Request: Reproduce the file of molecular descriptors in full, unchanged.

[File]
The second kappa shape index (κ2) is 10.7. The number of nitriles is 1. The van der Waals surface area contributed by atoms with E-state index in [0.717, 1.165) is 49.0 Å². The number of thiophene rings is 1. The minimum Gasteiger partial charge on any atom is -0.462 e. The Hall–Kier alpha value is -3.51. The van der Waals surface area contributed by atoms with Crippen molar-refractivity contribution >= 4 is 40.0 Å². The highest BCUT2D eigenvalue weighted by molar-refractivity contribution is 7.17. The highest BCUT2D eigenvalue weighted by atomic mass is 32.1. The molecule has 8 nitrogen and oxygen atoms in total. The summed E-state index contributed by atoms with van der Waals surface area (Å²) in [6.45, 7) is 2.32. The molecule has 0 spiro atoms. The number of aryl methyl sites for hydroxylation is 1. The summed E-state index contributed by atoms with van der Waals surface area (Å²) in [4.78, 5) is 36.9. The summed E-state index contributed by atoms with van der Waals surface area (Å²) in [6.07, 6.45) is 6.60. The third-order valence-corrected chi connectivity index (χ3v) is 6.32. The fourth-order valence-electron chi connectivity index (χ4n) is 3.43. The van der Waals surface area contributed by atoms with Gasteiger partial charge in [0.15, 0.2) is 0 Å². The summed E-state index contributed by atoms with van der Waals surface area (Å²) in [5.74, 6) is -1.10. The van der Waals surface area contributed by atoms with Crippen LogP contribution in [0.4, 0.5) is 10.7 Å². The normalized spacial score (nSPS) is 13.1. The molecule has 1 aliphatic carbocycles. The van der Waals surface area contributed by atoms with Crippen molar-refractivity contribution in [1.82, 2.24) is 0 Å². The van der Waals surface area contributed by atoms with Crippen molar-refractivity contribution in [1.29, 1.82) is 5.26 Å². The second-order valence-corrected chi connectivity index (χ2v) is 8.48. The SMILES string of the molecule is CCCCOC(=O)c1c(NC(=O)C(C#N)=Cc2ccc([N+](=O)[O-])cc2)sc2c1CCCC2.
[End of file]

The second kappa shape index (κ2) is 10.7. The number of nitriles is 1. The van der Waals surface area contributed by atoms with E-state index in [0.717, 1.165) is 49.0 Å². The number of thiophene rings is 1. The minimum Gasteiger partial charge on any atom is -0.462 e. The Hall–Kier alpha value is -3.51. The van der Waals surface area contributed by atoms with Crippen molar-refractivity contribution >= 4 is 40.0 Å². The highest BCUT2D eigenvalue weighted by molar-refractivity contribution is 7.17. The highest BCUT2D eigenvalue weighted by atomic mass is 32.1. The molecule has 8 nitrogen and oxygen atoms in total. The summed E-state index contributed by atoms with van der Waals surface area (Å²) in [6.45, 7) is 2.32. The molecule has 0 spiro atoms. The number of aryl methyl sites for hydroxylation is 1. The summed E-state index contributed by atoms with van der Waals surface area (Å²) in [4.78, 5) is 36.9. The summed E-state index contributed by atoms with van der Waals surface area (Å²) in [6.07, 6.45) is 6.60. The third-order valence-corrected chi connectivity index (χ3v) is 6.32. The fourth-order valence-electron chi connectivity index (χ4n) is 3.43. The van der Waals surface area contributed by atoms with Gasteiger partial charge in [0.15, 0.2) is 0 Å². The summed E-state index contributed by atoms with van der Waals surface area (Å²) in [5.74, 6) is -1.10. The van der Waals surface area contributed by atoms with Crippen LogP contribution in [0.4, 0.5) is 10.7 Å². The normalized spacial score (nSPS) is 13.1. The molecule has 1 aliphatic carbocycles. The van der Waals surface area contributed by atoms with Crippen molar-refractivity contribution in [1.82, 2.24) is 0 Å². The van der Waals surface area contributed by atoms with Crippen molar-refractivity contribution in [1.29, 1.82) is 5.26 Å². The second-order valence-corrected chi connectivity index (χ2v) is 8.48. The SMILES string of the molecule is CCCCOC(=O)c1c(NC(=O)C(C#N)=Cc2ccc([N+](=O)[O-])cc2)sc2c1CCCC2.